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Scammers use bogus search results to fool voice assistants

The Better Business Bureau reports that scammers have worked out how to game search results for company customer support telephone numbers.

Another security problem has been spotted in voice assistant platforms. However, this one has nothing to do with the recent controversy over private conversations being listened to by contractors without users’ knowledge.

As reported by the Better Business Bureau (BBB), scammers have worked out how to game the search results for company customer support telephone numbers.

It’s a simple con where scammers create fake support numbers for well-known brands, paying for these to be bumped to near the top of search results.

A person sitting at home asks their voice assistant (or smart device embedding that technology) to find that company’s telephone number and instead of the correct one, a scammer’s phone number is returned to them to auto-dial.

The report cites real victims, including a woman who tried to phone a large airline to change her seat, only for the unnamed voice assistant to put her through to criminals impersonating that company.

The result? They tricked her into paying for $400 in gift cards after convincing her that the airline was running a promotion.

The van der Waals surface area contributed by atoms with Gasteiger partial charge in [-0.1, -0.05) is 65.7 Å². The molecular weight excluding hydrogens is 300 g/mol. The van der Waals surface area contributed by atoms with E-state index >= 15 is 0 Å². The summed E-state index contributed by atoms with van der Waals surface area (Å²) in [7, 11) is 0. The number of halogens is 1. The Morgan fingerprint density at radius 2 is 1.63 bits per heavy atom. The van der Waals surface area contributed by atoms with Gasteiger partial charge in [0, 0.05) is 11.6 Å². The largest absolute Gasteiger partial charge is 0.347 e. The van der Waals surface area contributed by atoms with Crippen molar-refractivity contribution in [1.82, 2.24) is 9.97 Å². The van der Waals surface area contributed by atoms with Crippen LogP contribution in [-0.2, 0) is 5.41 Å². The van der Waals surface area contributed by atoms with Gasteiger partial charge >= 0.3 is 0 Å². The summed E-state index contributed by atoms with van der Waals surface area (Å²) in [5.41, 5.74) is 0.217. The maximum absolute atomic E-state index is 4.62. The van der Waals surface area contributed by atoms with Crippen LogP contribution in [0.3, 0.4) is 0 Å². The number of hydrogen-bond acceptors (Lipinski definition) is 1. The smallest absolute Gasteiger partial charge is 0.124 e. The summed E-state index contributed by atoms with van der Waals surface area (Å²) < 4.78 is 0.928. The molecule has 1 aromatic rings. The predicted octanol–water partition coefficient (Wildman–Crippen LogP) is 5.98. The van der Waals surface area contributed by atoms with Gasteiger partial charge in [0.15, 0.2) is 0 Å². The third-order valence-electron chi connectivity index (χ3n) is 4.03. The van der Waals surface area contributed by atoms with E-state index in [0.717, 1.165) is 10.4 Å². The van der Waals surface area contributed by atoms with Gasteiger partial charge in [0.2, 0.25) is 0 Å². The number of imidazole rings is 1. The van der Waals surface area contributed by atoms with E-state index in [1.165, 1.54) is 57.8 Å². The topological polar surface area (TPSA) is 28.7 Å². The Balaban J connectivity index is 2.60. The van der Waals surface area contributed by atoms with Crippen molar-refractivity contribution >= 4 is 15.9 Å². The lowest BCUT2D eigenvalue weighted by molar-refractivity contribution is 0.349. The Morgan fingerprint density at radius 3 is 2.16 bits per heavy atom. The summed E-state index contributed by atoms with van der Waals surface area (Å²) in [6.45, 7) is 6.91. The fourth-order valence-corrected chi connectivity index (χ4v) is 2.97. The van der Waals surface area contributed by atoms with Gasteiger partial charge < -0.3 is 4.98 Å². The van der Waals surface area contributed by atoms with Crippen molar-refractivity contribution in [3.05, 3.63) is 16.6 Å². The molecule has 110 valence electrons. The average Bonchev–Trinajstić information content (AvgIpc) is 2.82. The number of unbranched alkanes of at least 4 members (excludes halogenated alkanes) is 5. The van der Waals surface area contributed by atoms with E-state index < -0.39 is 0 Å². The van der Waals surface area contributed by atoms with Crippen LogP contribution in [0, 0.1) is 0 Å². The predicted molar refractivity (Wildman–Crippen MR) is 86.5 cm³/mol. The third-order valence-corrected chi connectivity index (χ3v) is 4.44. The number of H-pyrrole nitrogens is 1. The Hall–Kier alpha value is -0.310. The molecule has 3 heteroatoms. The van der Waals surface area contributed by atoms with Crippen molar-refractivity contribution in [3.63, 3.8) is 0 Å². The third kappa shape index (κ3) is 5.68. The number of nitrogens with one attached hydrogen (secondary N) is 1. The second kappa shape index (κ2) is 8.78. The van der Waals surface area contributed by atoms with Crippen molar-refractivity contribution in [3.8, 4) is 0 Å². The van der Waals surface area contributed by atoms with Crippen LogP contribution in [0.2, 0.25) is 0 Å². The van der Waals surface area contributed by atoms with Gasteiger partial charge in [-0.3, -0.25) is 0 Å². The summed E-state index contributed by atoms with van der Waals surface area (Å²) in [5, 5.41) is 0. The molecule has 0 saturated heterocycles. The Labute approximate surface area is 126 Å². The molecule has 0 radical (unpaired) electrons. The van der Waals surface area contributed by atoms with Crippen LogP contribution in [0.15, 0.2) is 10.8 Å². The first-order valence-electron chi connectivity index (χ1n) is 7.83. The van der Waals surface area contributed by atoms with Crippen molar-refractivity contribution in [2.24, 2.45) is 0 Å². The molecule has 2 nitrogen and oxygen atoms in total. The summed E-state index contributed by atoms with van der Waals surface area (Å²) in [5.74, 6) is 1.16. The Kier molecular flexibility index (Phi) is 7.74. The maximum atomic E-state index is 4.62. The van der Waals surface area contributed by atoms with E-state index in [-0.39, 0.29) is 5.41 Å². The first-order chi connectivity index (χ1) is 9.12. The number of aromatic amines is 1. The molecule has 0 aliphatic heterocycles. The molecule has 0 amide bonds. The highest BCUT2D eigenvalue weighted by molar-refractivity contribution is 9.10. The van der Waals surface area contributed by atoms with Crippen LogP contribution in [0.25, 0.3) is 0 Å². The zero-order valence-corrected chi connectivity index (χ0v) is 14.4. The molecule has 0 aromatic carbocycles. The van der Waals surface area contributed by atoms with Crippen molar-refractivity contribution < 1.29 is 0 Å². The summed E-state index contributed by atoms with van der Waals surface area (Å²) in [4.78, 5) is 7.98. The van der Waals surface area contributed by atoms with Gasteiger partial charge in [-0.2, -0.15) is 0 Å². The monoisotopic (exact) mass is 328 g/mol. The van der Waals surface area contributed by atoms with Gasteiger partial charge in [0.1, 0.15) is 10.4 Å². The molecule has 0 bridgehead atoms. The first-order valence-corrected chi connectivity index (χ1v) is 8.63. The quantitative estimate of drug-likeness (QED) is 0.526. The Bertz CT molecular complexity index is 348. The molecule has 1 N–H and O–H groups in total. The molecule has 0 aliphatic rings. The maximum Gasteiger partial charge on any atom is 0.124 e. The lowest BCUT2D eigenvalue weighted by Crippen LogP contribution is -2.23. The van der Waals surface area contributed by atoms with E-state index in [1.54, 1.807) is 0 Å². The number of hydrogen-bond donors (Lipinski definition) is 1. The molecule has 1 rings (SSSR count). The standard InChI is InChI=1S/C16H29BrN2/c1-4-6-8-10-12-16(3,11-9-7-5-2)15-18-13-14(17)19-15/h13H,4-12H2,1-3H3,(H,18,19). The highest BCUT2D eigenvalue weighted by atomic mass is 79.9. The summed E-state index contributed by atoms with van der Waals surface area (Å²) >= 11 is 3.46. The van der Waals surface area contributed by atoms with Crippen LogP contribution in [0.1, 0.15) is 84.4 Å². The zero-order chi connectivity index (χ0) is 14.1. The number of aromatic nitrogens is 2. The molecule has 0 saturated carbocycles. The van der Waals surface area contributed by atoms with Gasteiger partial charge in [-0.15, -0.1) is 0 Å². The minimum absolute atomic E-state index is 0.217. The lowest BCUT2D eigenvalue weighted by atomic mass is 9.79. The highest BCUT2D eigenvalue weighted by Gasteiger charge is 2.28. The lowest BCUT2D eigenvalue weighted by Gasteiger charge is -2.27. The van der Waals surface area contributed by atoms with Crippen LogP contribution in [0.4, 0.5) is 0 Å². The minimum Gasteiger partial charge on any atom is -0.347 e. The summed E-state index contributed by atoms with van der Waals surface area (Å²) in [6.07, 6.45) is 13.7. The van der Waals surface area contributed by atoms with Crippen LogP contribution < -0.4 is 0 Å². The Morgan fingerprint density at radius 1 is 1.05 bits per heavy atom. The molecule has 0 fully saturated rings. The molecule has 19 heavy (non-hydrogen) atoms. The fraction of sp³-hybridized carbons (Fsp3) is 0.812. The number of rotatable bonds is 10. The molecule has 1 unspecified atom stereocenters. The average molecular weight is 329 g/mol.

In a second example, Apple’s Siri put someone through to a tech support scam when the user believed he was phoning for help with his printer.

Achilles heel

Deceptive advertising has been a problem on conventional web searches for years – a polite way of saying that this issue was utterly predictable.

Arguably voice assistants inadvertently make this worse, because the user has no visual information to judge the reliability of what they’re being sent to (a dodgy domain, say) and no alternatives for comparison.

And there’s no easy way to counter these through the platforms themselves because assistants depend on search engines to deliver reliable results.

Search engines such as Google say they devote resources to rooting these fakes out as quickly as possible, but it’s not always that simple when scammers set up paid accounts to promote their cons.

Even when they are noticed by search engines, they can quickly be resurrected through new accounts pushing the same fakery.

What to do

The BBB’s sensible advice is mildly paradoxical – don’t rely on voice assistants for anything as risky as customer support numbers. Always manually check these on the web.


The Windows of Microsoftings SCAM
Step 1: Find 52 Wiruses/52 Hackers
Step 2: Syskey/Change password
Step 3: m u c k a r o u n d
Step 4: Victim downloads your files
Step 5: Make video called “Fraud company www.scammer.example”


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